Ontario Amends the Occupational Health and Safety Act

On October 27, 2015, An Act to amend various statutes with respect to sexual violence, sexual harassment, domestic  violence and related matters passed the first reading. The Act, also known as Bill 132, has amended provisions that specify employers’ obligations to have a program and a policy to protect employees from workplace harassment. The new law became effective September 8, 2016.

Under the amended law, the definition of “workplace harassment” has been expanded to include workplace sexual harassment. “Workplace sexual harassment” is defined as:

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Chicagoans Start Earning Paid Sick Leave Next Summer

Beginning July 1, 2017, workers in the city of Chicago will start accruing paid sick leave time, allowing them meet financial responsibilities and at the same time attend to their own or their family members’ health care needs. A recent amendment to the City’s minimum wage law was enacted giving eligible employees the right to earn one hour of paid sick leave for every 40 hours worked, up to five days (40 hours) per year. The Chicago Minimum Wage and Paid Sick Leave Ordinance applies to all employers regardless of the number of employees, so even workers in small businesses and domestic workers will be able to take the leave. Illinois does not have a statewide sick leave law.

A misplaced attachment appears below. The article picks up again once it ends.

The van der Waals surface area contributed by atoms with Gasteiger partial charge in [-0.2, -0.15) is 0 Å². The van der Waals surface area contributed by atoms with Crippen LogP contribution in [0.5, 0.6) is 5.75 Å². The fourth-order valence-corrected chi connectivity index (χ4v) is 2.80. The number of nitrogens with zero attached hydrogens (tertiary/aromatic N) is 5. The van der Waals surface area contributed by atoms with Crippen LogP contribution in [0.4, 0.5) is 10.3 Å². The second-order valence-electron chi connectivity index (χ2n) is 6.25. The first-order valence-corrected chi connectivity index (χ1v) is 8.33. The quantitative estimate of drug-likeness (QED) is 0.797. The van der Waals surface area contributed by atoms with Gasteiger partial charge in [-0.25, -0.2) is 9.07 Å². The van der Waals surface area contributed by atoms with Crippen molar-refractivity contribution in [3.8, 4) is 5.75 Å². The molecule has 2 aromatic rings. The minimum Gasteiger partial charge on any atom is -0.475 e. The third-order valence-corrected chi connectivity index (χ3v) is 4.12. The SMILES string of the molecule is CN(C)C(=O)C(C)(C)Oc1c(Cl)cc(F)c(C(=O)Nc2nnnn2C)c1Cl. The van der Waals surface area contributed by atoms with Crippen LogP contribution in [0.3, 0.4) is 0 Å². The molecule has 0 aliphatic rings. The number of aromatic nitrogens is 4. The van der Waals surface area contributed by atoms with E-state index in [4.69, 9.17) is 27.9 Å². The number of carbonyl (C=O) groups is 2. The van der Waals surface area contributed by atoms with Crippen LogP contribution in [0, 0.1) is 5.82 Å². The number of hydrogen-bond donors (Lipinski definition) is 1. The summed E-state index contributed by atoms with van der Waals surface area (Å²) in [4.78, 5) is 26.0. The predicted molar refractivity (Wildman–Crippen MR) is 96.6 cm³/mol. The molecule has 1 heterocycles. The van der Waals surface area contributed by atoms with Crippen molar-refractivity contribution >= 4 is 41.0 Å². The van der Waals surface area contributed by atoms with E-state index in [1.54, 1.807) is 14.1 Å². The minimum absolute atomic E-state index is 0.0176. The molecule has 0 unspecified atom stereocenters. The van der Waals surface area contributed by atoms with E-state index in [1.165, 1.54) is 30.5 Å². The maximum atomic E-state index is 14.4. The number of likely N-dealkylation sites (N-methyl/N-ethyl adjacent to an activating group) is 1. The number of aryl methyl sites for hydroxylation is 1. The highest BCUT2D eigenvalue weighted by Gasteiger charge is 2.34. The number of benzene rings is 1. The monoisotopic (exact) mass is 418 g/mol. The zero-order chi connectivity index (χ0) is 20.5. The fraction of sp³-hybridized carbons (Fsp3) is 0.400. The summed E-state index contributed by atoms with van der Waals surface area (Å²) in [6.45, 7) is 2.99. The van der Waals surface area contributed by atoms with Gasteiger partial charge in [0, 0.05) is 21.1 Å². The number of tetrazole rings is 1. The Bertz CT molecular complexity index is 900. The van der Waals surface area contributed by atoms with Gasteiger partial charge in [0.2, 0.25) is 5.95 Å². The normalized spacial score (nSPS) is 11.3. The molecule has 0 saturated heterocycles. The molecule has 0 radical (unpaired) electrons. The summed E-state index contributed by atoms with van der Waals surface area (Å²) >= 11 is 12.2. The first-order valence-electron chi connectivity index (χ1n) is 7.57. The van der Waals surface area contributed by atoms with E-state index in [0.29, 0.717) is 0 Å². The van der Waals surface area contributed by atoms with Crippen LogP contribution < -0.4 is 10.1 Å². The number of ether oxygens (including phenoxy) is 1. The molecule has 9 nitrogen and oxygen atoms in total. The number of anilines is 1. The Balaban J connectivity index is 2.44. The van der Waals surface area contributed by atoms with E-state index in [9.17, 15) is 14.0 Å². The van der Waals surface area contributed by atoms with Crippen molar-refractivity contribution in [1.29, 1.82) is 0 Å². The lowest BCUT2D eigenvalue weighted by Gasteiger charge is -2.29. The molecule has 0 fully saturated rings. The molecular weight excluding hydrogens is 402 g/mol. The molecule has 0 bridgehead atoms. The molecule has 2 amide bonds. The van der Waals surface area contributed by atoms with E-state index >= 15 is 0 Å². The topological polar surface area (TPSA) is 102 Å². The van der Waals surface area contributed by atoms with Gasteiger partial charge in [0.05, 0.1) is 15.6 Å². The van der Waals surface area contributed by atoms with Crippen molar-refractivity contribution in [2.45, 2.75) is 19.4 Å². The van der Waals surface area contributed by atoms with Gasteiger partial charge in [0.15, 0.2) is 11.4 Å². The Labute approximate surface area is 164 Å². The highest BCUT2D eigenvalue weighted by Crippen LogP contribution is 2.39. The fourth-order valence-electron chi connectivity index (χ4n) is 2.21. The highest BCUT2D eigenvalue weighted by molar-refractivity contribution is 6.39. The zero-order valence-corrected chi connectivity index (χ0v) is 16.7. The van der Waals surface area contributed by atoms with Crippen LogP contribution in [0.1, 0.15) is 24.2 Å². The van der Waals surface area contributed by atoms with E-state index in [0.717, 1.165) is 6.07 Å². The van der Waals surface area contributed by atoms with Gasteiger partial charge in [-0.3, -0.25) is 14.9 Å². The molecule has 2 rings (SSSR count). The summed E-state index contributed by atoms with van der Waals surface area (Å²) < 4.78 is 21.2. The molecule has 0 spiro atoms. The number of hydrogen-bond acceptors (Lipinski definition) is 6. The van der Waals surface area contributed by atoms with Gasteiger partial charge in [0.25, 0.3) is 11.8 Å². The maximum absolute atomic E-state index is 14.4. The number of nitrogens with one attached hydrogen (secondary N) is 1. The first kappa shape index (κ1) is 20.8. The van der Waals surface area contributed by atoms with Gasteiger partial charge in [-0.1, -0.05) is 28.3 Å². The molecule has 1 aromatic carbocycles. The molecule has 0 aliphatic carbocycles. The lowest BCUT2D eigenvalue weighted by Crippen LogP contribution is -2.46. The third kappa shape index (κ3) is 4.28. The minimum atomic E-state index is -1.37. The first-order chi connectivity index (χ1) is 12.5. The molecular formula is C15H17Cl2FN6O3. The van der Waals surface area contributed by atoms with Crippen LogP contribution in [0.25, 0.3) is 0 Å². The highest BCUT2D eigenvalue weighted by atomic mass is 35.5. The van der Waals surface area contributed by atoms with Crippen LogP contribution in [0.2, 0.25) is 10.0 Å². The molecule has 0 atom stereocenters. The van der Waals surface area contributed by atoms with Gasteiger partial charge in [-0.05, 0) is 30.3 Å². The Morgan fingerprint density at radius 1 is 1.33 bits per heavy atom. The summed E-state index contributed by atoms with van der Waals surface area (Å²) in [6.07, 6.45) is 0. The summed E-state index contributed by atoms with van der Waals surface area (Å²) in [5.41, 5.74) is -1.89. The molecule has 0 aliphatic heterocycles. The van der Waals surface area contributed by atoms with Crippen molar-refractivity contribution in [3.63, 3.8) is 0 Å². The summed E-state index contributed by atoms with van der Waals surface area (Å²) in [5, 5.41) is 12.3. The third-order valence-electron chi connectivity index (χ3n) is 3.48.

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NY Department of Labor Publishes Final Rule for Methods of Payment

The New York Department of Labor has recently adopted the final regulation on the methods of payment by which employees must be paid. Starting March 7, 2017, employers may pay employees using cash, check, direct deposit, or payroll debit card. Individuals employed in a bona fide executive, administrative, or professional capacity whose earnings are in excess of $900 a week are not covered under the regulation.

Employers must provide a written notice and consent when using methods of payment other than cash or check. Both the notice and consent can be provided and obtained electronically as long as employees have access to view and print them. The notice must include:

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Montgomery County, MD Mandates Paid Sick Leave